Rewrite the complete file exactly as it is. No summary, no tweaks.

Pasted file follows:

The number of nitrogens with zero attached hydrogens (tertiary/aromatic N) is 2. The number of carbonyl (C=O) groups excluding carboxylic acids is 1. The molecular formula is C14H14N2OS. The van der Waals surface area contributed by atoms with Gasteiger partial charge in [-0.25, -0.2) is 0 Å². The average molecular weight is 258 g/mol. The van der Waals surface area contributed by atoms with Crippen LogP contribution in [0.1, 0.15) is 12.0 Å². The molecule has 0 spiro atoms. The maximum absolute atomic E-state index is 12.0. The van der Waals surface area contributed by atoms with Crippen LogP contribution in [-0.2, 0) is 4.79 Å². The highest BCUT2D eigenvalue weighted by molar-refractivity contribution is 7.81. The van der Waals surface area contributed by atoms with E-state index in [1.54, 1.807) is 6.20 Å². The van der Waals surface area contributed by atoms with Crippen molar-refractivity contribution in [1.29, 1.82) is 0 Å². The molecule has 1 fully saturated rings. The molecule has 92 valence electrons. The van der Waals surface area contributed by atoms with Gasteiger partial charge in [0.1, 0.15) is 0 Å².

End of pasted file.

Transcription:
The number of nitrogens with zero attached hydrogens (tertiary/aromatic N) is 2. The number of carbonyl (C=O) groups excluding carboxylic acids is 1. The molecular formula is C14H14N2OS. The van der Waals surface area contributed by atoms with Gasteiger partial charge in [-0.25, -0.2) is 0 Å². The average molecular weight is 258 g/mol. The van der Waals surface area contributed by atoms with Crippen LogP contribution in [0.1, 0.15) is 12.0 Å². The molecule has 0 spiro atoms. The maximum absolute atomic E-state index is 12.0. The van der Waals surface area contributed by atoms with Crippen LogP contribution in [-0.2, 0) is 4.79 Å². The highest BCUT2D eigenvalue weighted by molar-refractivity contribution is 7.81. The van der Waals surface area contributed by atoms with E-state index in [1.54, 1.807) is 6.20 Å². The van der Waals surface area contributed by atoms with Crippen molar-refractivity contribution in [1.29, 1.82) is 0 Å². The molecule has 1 fully saturated rings. The molecule has 92 valence electrons. The van der Waals surface area contributed by atoms with Gasteiger partial charge in [0.1, 0.15) is 0 Å².